Brian Eno: Musician, Composer & Producer - Complete Chronological Collection
It started with two crises, and a work of charity. Throughout David Bowie’s time in Los Angeles in late 1975, as he descended into a cocaine-addled psychotic netherworld of alien visitations and Aryan mythology, he had also become obsessed with the abstract, electronic sound of Kraftwerk. But his first attempt at assimilating this new movement proved a disaster, when sessions with, arranger Paul Buckmaster at Cherokee studios were abandoned, essentially unfinished. This was a rare setback, for even in the midst of crisis, David Bowie had proved remarkably adept, in control of the situation despite the psychoses that assailed him. After escaping from LA, via rehearsals in Jamaica and Vancouver for his imminent world tour, Bowie seemed to rebuild himself once again. Yet it turned out that the one event that truly made David Bowie pull out of his psychological tailspin was the act of rescuing the man who would be his companion throughout 1976, namely Iggy Pop.
David Robert Jones born on the 8th January 1947.
I’m an instant star; just add water.
Happy Birthday David Bowie
Andrew Kolb´s Space Oddity children´s book
“Have you ever listened to a song and your mind’s eye is immediately filled with visuals? David Bowie’s classic space epic is one such song for me. Every lyric paints such a vivid picture that I figured ‘Oh hey, I guess I’ll make that into a children’s book!’ Yes, I talk like this. Although I haven’t heard from Mr. Bowie (yet), why wait to share the full book?”
We’ve already learned this from the Rykodisc reissues, but the point is worth repeating: David Bowie will often remove the best track from an albums sessions. In Black Tie, White Noise’s case, it was “Lucy Can’t Dance,” a track that is A) a better summation of everything Black Tie, White Noise was trying to be as an album, B) a repudiation of the near-misogyny of Tin Machine’s “Baby Can Dance,” C) the best song of the sessions with the best lyric Bowie’d written in over a decade. Nile Rodgers was convinced it was the song that was going to make the album explode onto the charts forever:
“He had another song, ‘Lucy Can’t Dance,’ which was a guaranteed Number 1 record, and everyone around was totally perplexed when it only appeared as a bonus track on the CD. He was running from success and running from the word ‘dance.’ Imagine David Bowie and Nile Rodgers together, and we come out with a song ‘Lucy Can’t Dance’. Smokin’!! I was already accepting my Grammy. But he was not budging. It was an exercise in futility- no matter who I tried to call, it fell on deaf ears.”
It’s just as frustrating for listeners to have a song that’s truly great and have it be shoved to ‘bonus track’ status. Of course, having be a ‘bonus track’ on a CD means it might as well be an album track in it’s own right, but it’s wedged after an unnecessary remix of Jump They Say. And of course there’s always just the association of ‘bonus track,’ and especially since it’s coupled with a remix, ‘Lucy Can’t Dance’ loses any importance just by association. Plus it’s easy to assume the album is over once “The Wedding Song,” a clear bookending reprise-of-a-song, ends. Why keep the CD running? (And yes, in the digital age of the playlist, these concerns are meaningless. But it’s still insulting to a great song.)
But it’s undeniable- this song’s got everything the rest of the album should have. A killer, propulsive beat, great hooks, great delivery, and now let’s look at how great these lyrics are. Bowie delivers some of his best, funniest, quippiest couplets of the decade. Examples:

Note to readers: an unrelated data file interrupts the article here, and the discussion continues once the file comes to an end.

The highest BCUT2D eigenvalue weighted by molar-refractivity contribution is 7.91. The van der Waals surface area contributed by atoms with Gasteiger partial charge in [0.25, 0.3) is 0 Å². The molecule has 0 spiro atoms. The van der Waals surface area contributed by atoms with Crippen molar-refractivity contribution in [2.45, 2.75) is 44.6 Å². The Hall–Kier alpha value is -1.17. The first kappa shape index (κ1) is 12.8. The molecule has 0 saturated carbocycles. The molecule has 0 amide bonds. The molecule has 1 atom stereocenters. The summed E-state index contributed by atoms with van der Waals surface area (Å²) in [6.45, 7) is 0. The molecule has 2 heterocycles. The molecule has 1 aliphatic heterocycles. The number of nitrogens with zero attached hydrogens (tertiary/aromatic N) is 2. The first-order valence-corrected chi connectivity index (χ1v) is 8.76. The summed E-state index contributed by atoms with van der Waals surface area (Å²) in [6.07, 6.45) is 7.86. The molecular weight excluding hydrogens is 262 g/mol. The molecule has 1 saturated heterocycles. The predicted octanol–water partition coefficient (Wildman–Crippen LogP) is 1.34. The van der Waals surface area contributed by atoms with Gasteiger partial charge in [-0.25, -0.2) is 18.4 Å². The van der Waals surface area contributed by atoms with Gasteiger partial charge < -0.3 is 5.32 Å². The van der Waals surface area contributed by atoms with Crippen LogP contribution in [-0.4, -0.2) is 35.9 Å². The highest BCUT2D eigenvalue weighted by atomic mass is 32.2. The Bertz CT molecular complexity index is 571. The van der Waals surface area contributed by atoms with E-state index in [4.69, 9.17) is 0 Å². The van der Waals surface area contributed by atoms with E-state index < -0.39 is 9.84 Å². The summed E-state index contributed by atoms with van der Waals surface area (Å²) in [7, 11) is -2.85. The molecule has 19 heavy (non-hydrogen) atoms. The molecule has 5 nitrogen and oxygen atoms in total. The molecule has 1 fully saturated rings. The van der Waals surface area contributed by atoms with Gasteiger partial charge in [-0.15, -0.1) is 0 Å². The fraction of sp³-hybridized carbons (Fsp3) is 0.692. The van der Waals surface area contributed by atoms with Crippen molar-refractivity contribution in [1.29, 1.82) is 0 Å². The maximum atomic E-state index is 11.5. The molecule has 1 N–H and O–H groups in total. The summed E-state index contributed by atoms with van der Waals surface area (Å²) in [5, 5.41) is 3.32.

But you can’t buy me off in this serial world / Oh but who died and made you material girl?
Now you’re looking for God in exciting new ways / I say trust Him at once which is something these days
or, the real best line:
So I’ll spin while my lunatic lyric goes wrong / Guess I’ll put all my eggs in a postmodern song
Ahh, so good! That’s such a great line. And he throws these out between the repeated hook of “lucy can’t dance to the noise but she knows what the noise can do,” which is almost hypnotic in it’s repetition. It’s all just so smart.
David Bowie - “It’s No Game (Part 2)” (1980)
I said to Hendrik in my proposal for this week that I wanted to “free these albums from the chains of ‘his best since Scary Monsters’.” It’s important to note how the album Scary Monsters was a colossal shadow over Bowie’s head for the rest of his career. At the time, people went apeshit over it, giving it ratings like “7 out of 5 stars” and heaping the sort of insulting ‘return to form’ kind of praise to it. Insulting because Scary Monsters was really just the ‘next Bowie album’ at the time. It’s got the same backing band, half of the same producers, mostly the same approach to songwriting.
The difference was that Scary Monsters was the perfect distillation of everything Bowie had been doing on record for the past four years. The friction between manic and devoid-of-humanity that Low and “Heroes” mixed with ground-breaking pop music led to the more water-treading Lodger, an album that was trying to put more ‘pop’ in the avant-garde. With Scary Monsters, he found the perfect mix of ‘catchy’ and ‘experimental.’ “Ashes to Ashes” is one of the most bizarre number one singles ever put out. David Bowie proved to himself and everyone that he could be himself and still relate to everyone else in the world.
But then for some reason, he decided to switch tack completely and follow Scary Monsters up with it’s polar opposite: Let’s Dance. Thus, David Bowie in the 1980s began.
David Bowie - O Superman (Laurie Anderson cover)
Recorded during the Earthling tour (even without the description for the video, you can tell after the first 2 couplets/lines, the synths are ripped straight from “I’m Deranged”).
I adore this song and yet I still can’t say in words what it’s really saying. That’s the best kind of music to me.